London is France's 6th biggest city.... Paris, in terms of British population, would barely pass for an English village. Spain, where half of all British expats in the rEU reside, makes up a place about the size of Swansea by population. And you'll still be allowed to retire to Spain after the transition period expires. You don't really think that Greece offering a competitive 7% tax rate on all income if you retire there is going to refuse you right of entry? Freedom of movement is the biggest paper tiger you could have raised. SMH.

          Do you actually believe this stuff or are you just repeating what you read in the guardian? There's nothing at all to fear from no deal. We have no deal with America or China, and yet I type this on a Chinese keyboard, wearing American jeans and trainers, and sipping a Coke.

          There are none so blind as those that will not see. I know you're scared, but frankly this display of cowardice in front of the enemy is most unbecoming of an Englishman.

          1. Dan 55 Silver badge

            Value for money? Really? How many presidents does it have now and what does each one do? No Googling. You don't know, nobody does, because they do so little of any actual value.

            You obviously don't want to talk about the number of civil servants and the EU budget. The UK has almost spent the same on Brexit now than was ever paid into the EU.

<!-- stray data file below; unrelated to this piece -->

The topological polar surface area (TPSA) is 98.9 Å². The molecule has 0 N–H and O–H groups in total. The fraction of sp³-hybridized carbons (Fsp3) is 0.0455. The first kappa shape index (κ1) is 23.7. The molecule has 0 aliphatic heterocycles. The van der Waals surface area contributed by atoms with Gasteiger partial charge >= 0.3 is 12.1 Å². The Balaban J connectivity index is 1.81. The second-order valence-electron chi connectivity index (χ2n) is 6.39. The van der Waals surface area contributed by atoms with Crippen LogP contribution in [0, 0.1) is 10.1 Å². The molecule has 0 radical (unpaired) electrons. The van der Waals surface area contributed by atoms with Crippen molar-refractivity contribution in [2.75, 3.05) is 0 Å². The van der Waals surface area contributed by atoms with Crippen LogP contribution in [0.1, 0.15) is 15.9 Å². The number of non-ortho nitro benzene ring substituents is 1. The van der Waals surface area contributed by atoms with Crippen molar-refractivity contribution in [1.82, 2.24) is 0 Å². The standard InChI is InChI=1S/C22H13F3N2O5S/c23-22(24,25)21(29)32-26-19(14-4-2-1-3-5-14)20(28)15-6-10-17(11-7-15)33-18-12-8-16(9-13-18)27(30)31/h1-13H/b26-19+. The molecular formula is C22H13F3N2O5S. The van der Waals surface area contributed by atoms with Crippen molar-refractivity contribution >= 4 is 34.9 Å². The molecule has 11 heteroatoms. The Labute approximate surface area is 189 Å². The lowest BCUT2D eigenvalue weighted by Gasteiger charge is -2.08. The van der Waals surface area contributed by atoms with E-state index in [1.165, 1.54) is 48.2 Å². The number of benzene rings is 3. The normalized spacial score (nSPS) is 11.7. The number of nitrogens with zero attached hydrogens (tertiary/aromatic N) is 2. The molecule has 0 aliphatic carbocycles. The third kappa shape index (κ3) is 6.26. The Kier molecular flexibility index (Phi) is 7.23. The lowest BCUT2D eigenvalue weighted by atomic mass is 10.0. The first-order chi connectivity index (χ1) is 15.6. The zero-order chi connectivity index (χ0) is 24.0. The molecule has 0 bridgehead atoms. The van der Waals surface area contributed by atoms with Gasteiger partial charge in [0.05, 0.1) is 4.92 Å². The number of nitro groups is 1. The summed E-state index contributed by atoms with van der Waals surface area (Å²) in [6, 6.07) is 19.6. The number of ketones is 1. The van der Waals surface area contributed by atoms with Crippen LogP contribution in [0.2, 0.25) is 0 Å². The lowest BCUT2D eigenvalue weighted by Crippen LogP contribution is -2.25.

Sort of like trading with the rest of the world, whose global share of GSP is growing where the rEU is shrinking fast? We can offset their costs by using a fraction of the net tariffs (absent a trade deal) to compensate their costs.

            It's perfectly reasonable for British companies to trade with their neighbours, over of trade is done with the EU, and for them all that's going to happen is costs are going to go up. The whole idea is that the SM & CU don't have tariffs, and as the UK won't have deals with most countries in the world (please don't say "Go, WTO"), the tariffs for non-European countries will also be higher. So, yeah, higher tariffs all round. You won't be offsetting anything against that.

            No, no you don't. You get to bully weaker trading blocks like the African Union, but you don't get to set sh*t with important parts of the world like USA or China. And for that you waste 7 years negotiating a very small trade deal with Canada, who are probably the most reasonable nation on earth. 7 years!

            Do you know what Everything But Arms is? No, of course you don't. That's why you believe Africa is bullied when it's quite the opposite.